Summarizing The Various Debt Plans And What Happens After The Now Assured US Downgrade

Tyler Durden's picture

For those confused by the cornucopia of assorted debt ceiling "plans" out in circulation, Citi's Amitabh Arora has released the definitive guide for what plan does what in terms of proposed deficit reduction, probability of passage of the Congress, Senate and the President, and likely outcome to the US rating. As table 1 below shows, UBS' prescient call from last Thursday that a US downgrade is inevitable, was spot on. It also explains why the entire sellside industry, and media, have been in damage control over what now appears to be an inevitable AA rating of the world's reserve currency. Alas, just like with Lehman, nobody really has any idea what will happen to capital markets once the Poor Standards or Moody's headline of a AA cut hits the tape: one thing is certain - there are trillions in US invested money market funds, structured finance debt and munis that have rating mandates and demand a super secure (AAA) threshold, and especially an A-1+ short-term rating. Should there be a massive flow out of these securities and into other asset classes, the outcome is absolutely unpredictable. More importantly, Citi touches on a topic that has not seen prominent mention anywhere else: namely the acceleration of the GSEs status from conservatorship to receivership should there be no prompt resolution on the debt ceiling. For agency paper holders this may be a topic that merits much more diligence.

So without further ado, here is Arora's summary of how he sees the world:

  • We expect little chance of a large debt reduction package being passed by August 2nd. A package with the least controversial cuts (~$1.5 trillion) is the most likely outcome of the debt ceiling negotiations
  • We see a 50% chance of a rating downgrade to AA.
  • We see little forced selling from the main holders – central banks, commercial banks and money managers - of Treasury, agency MBS and agency debt. Accordingly, we see little market impact.
  • A ratings downgrade could significantly widen spreads in the government guaranteed student loan market (FFELP program) since investors in this sector require a AAA rating. The other securitized product markets should be relatively unaffected with exception of a few fully defeased deals (CMBS, CLO equity repacks and CLNs), which are invested in Treasuries.
  • Long-term municipal debt should be affected more by the spending cuts built in the package than by the ratings downgrade. Some short-term municipal instruments could be affected if the banks providing liquidity backstops are downgraded as well.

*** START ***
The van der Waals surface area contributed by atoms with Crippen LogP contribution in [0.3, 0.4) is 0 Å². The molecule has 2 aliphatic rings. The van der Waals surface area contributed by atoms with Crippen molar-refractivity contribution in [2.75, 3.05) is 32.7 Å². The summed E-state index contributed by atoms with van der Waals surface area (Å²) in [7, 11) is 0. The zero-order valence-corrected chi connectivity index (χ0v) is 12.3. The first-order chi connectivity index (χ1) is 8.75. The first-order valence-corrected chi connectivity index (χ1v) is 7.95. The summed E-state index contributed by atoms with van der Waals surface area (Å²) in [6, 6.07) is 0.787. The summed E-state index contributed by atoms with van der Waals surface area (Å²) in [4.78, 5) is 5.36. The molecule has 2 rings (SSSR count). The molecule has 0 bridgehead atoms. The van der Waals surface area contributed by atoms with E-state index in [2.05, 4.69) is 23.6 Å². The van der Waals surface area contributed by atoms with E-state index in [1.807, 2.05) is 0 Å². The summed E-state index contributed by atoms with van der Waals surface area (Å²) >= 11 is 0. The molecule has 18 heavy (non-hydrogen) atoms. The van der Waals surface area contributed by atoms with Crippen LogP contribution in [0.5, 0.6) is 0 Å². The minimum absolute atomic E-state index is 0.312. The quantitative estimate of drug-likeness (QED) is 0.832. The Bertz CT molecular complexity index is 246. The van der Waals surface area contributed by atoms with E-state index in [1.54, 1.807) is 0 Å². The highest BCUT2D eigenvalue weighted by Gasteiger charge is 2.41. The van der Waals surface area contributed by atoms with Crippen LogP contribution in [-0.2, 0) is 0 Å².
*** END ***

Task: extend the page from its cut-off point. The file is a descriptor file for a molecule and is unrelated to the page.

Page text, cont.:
Here is the tearsheet table everyone has been waiting for:

Summarizing these various plans:

  • Extend (and Re-Visit) — Given the late date and lack of clear consensus, there is an increased probability that a temporary fix will take place. This could take the form of a very small increase ($100-250 billion) which would merely serve as a stop-gap to allow current negotiations to continue. This is a likely scenario only if it appears that a meaningfully break-through is at hand, but the time to get it through the political process would not meet the default deadline. This could also take the form of a larger increase ($1 trillion) that would allow negotiations to continue into 2012. This seems like a less likely outcome. The short-term version would likely avert a sovereign downgrade (assuming a large deal followed) while the longer-term version would likely result in a downgrade to double-A.
  • McConnell Plan — This is the plan that no one really likes, but is politically expedient. It solves the issue of raising the debt ceiling, gives politicians cover to not raise the debt ceiling and accomplishes very little on the long-term fiscal issue. The plan would raise the debt ceiling by a total of $2.5 trillion over two years unless a two-thirds majority revoked the increase. This is $300 billion cut relative to baseline forecasts that would need to be resolved by the President through spending cuts and with tax increases. It seems very likely this would result in a downgrade of the US sovereign to double-A.
  • ‘Gang of Six’ Plan — This is the most plausible grand plan available. It would reduce the deficit by just under $4 trillion over 10 years — likely enough to delay a downgrade of the US sovereign. Specific details of the plan are thin, but the plan appears to relay on about 75% on spending cuts and 25% on increased revenues. The trick it has is that it fixes the AMT, which allows it to increase taxes relative to the plausible baseline scenario while cutting taxes relative to the CBO baseline scenario. This trick gives it some hope to get through the Republican House that has pledged no new taxes. However, the tax increases will include reductions in mortgage interest and charitable contribution deductions that make that hope very low.
  • Cut, Cap and Balance — This plan requires that the deficit be cut in half next year, federal spending to be limited to 18% of GDP and for Congress to pass a Balance Budget amendment to the Constitution. Given the drastic cuts involved in the plan it would certainly allow the United States’ triple-A sovereign rating to be maintained. This plan passed the House of Representatives on Wednesday, but is very unlikely to pass the Senate and the President has stated that he will veto this bill if it is able to pass the Senate.
  • Default — Perhaps even more unlikely than the Cut, Cap and Balance is that no plan at all is reached prior to either a default on US Treasuries or a default on other US spending obligations. Obviously this event would lead to a downgrade of the US sovereign risk below triple-A. The rating agencies have differed on their guidance with Moody’s suggesting ‘Aa’ based on expectation of it being a shortlived event, S&P suggesting ‘SD’ or selective default and Fitch suggesting ‘B+’.

The downgrade is coming: